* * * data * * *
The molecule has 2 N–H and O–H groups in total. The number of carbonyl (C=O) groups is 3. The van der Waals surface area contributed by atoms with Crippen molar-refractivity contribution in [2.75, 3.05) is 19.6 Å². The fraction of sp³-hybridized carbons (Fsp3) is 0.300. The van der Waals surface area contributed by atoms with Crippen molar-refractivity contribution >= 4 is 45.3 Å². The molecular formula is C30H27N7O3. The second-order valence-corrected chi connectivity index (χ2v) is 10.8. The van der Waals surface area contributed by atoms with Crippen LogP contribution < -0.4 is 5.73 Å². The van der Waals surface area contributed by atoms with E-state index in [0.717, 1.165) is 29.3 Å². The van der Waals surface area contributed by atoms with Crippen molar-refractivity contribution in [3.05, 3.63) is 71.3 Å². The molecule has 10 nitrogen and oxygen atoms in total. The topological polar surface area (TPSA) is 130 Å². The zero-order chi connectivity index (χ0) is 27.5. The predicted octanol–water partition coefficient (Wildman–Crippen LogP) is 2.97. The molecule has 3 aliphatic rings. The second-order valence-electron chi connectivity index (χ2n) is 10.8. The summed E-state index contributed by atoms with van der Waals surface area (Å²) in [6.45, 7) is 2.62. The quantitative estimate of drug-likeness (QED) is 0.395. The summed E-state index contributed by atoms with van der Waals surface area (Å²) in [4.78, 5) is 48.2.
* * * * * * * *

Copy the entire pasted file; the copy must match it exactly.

The molecule has 2 N–H and O–H groups in total. The number of carbonyl (C=O) groups is 3. The van der Waals surface area contributed by atoms with Crippen molar-refractivity contribution in [2.75, 3.05) is 19.6 Å². The fraction of sp³-hybridized carbons (Fsp3) is 0.300. The van der Waals surface area contributed by atoms with Crippen molar-refractivity contribution >= 4 is 45.3 Å². The molecular formula is C30H27N7O3. The second-order valence-corrected chi connectivity index (χ2v) is 10.8. The van der Waals surface area contributed by atoms with Crippen LogP contribution < -0.4 is 5.73 Å². The van der Waals surface area contributed by atoms with E-state index in [0.717, 1.165) is 29.3 Å². The van der Waals surface area contributed by atoms with Crippen molar-refractivity contribution in [3.05, 3.63) is 71.3 Å². The molecule has 10 nitrogen and oxygen atoms in total. The topological polar surface area (TPSA) is 130 Å². The zero-order chi connectivity index (χ0) is 27.5. The predicted octanol–water partition coefficient (Wildman–Crippen LogP) is 2.97. The molecule has 3 aliphatic rings. The second-order valence-electron chi connectivity index (χ2n) is 10.8. The summed E-state index contributed by atoms with van der Waals surface area (Å²) in [6.45, 7) is 2.62. The quantitative estimate of drug-likeness (QED) is 0.395. The summed E-state index contributed by atoms with van der Waals surface area (Å²) in [4.78, 5) is 48.2.